Former heating engineer Brian became homeless in 2010 after experiencing a nervous breakdown.
If someone had told me six years ago that I'd end up homeless then go on to work for The Salvation Army I would have laughed at them.
I used to think people who were homeless were at it and thought they just needed to get a job. But my experiences over the past six years have made me realise that homeless people are genuinely in need of help.
When I was sleeping rough I tried to kill myself but a woman found me and called an ambulance. I ended up in hospital with all these things attached to me, thinking this doesn't look like heaven.
From there I stayed in a B&B for six months, which was scarier than living on the streets. I have never had an addiction problem but most people in the B&B I stayed did, so it was intimidating at times.
I also received no benefits for six months. My first Christmas after being in hospital I remember sitting in the B&B with a packet of chocolate biscuits and a bottle of juice. I literally had no money.
When I was sleeping rough I tried to kill myself ... I ended up in hospital with all these things attached to me, thinking this doesn't look like heaven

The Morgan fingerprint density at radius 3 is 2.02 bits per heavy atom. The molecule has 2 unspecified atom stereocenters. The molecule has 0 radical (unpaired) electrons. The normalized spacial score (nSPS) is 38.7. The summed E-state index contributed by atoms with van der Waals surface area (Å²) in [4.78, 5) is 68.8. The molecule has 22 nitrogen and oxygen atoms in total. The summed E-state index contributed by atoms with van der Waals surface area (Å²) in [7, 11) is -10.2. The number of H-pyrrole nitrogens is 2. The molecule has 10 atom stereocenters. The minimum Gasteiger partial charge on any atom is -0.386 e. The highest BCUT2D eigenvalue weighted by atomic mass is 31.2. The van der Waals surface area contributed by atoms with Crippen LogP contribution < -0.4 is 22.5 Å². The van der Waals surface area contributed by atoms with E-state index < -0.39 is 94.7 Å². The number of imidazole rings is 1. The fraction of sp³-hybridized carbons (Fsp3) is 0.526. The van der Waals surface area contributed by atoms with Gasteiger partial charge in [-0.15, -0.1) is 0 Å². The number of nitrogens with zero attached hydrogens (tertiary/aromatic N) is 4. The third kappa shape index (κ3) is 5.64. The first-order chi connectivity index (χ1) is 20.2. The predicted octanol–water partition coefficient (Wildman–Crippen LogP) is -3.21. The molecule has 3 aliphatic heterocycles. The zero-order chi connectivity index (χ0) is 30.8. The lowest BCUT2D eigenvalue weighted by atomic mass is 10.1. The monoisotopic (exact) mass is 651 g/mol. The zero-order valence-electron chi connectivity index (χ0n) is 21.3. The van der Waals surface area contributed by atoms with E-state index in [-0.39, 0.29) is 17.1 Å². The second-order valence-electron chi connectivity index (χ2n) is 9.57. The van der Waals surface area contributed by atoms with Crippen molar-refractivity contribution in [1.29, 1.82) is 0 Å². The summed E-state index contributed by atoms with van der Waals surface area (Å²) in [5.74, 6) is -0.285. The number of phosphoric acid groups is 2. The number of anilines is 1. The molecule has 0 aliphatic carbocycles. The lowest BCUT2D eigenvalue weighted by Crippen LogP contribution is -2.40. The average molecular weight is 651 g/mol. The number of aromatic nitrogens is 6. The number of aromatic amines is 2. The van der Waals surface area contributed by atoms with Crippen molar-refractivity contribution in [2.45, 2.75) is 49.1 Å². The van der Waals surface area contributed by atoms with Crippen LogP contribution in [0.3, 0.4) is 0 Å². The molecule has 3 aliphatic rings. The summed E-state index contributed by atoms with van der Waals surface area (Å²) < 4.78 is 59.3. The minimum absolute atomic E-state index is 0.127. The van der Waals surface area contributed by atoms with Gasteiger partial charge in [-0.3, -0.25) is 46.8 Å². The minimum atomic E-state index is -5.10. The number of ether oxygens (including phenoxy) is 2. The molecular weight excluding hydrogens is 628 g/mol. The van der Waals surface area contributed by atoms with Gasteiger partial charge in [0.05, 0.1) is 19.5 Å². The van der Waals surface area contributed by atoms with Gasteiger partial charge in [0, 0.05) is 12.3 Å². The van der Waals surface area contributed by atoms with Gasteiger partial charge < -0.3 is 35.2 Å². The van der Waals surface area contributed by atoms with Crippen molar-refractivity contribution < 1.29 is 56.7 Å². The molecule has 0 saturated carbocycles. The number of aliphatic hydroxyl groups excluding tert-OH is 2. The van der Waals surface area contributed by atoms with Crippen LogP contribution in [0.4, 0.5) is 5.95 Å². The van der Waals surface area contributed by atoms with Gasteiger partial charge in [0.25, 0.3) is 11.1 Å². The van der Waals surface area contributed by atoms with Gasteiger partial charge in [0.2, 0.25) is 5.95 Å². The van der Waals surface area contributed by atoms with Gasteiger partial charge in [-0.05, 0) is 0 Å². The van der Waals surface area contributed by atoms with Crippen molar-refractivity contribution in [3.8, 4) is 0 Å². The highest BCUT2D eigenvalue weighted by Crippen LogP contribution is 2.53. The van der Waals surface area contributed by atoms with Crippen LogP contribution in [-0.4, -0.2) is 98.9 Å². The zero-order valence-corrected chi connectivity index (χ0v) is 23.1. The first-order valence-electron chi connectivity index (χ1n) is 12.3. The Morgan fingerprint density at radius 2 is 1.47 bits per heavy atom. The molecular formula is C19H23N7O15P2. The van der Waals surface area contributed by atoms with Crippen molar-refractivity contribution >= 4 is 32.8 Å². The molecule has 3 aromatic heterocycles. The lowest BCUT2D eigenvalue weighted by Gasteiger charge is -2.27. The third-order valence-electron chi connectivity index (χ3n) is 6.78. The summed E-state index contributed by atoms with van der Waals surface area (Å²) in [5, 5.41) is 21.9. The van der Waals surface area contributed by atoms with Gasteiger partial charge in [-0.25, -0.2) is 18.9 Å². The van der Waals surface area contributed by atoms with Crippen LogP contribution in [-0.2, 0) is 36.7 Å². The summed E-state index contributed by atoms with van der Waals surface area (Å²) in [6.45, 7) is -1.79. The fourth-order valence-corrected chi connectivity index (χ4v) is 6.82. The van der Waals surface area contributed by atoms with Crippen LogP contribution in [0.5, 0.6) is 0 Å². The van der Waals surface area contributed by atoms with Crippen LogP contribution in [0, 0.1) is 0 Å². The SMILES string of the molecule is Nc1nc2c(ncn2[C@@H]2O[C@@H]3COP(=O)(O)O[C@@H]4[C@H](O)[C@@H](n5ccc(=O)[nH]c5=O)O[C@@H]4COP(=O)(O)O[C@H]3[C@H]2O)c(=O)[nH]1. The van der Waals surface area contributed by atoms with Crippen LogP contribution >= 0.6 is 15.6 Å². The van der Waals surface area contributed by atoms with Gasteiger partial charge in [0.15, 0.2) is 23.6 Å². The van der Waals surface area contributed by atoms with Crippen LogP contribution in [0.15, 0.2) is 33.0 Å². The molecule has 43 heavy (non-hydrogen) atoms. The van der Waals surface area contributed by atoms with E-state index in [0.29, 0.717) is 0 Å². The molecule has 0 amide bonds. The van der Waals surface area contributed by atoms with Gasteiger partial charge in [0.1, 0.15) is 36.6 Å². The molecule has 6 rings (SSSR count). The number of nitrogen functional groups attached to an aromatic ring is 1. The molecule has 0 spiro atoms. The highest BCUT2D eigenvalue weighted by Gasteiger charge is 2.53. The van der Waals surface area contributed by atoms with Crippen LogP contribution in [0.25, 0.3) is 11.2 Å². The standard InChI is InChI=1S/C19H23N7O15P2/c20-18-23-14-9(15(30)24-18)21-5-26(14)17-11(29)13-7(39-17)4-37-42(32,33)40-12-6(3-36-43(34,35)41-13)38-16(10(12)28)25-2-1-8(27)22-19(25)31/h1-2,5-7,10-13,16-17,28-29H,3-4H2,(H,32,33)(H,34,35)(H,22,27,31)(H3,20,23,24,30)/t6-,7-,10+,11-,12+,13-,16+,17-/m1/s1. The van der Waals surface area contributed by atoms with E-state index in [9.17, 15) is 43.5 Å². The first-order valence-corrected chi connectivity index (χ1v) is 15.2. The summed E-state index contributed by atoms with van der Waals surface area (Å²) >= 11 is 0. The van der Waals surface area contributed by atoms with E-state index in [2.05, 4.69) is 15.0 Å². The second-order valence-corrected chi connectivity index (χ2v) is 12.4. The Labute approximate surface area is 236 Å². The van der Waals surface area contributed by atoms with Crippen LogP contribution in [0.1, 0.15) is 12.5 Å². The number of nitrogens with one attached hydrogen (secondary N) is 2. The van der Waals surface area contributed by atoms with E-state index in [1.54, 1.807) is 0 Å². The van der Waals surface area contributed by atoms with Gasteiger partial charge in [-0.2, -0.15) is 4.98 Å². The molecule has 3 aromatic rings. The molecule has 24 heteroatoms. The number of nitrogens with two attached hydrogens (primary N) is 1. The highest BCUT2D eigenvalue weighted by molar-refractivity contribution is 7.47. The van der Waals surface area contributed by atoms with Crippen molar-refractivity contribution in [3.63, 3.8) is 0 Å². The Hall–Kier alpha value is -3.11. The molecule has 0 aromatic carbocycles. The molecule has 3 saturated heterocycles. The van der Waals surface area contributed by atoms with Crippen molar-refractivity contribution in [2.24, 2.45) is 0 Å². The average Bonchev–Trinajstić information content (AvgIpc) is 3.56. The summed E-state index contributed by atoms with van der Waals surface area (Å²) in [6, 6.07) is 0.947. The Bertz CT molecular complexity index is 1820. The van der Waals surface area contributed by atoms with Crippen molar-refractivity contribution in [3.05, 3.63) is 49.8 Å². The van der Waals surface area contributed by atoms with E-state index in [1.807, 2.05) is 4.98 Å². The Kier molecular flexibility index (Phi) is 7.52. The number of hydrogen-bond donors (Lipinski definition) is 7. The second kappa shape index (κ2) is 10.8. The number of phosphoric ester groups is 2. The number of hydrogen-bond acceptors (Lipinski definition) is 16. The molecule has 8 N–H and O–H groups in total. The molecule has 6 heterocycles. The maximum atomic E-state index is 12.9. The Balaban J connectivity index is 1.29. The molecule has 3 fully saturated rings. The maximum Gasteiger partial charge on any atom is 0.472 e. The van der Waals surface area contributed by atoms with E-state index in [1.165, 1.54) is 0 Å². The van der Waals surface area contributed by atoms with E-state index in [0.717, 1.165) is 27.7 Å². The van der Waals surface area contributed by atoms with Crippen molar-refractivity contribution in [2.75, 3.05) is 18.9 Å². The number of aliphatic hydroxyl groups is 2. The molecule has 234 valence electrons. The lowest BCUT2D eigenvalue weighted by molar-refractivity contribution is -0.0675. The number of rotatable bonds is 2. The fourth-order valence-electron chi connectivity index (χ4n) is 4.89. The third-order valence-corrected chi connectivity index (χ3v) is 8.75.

Eventually I got back to a better place thanks to the support I received from the council and started volunteering for the Cyrenians. From there I got an interview for a job of assistant support worker at the Pleasance Lifehouse. It was my first job interview and I got it.
This week I celebrate a year working for The Salvation Army, and I have loved every minute. I was promoted to support worker in October.
I feel I'm able to connect with the residents because they know I've been, seen and done it. I was literally rock bottom with no money. I'll tell my story to the guys who come in so they can say: 'If he can do it so can we.'
My experience gives me the empathy and even though I didn't have an addiction, I have learned about that side of things.
I'm proof that people who have been homeless can get their lives back on track. It certainly doesn’t help when people just ignore the problem and hope it goes away. What I'd like the public to understand is homeless is what I was not who I was.
Brian (not his real name) had his own heating engineering firm in Falkirk but when the credit crunch hit he struggled to keep the business afloat. In 2010 he suffered a nervous breakdown and ended up walking out of his flat and into a life of sleeping rough on the streets of Edinburgh. After attempting to take his own life, he managed to get back on his feet and is now employed by The Salvation Army, supporting homeless men and women in Edinburgh.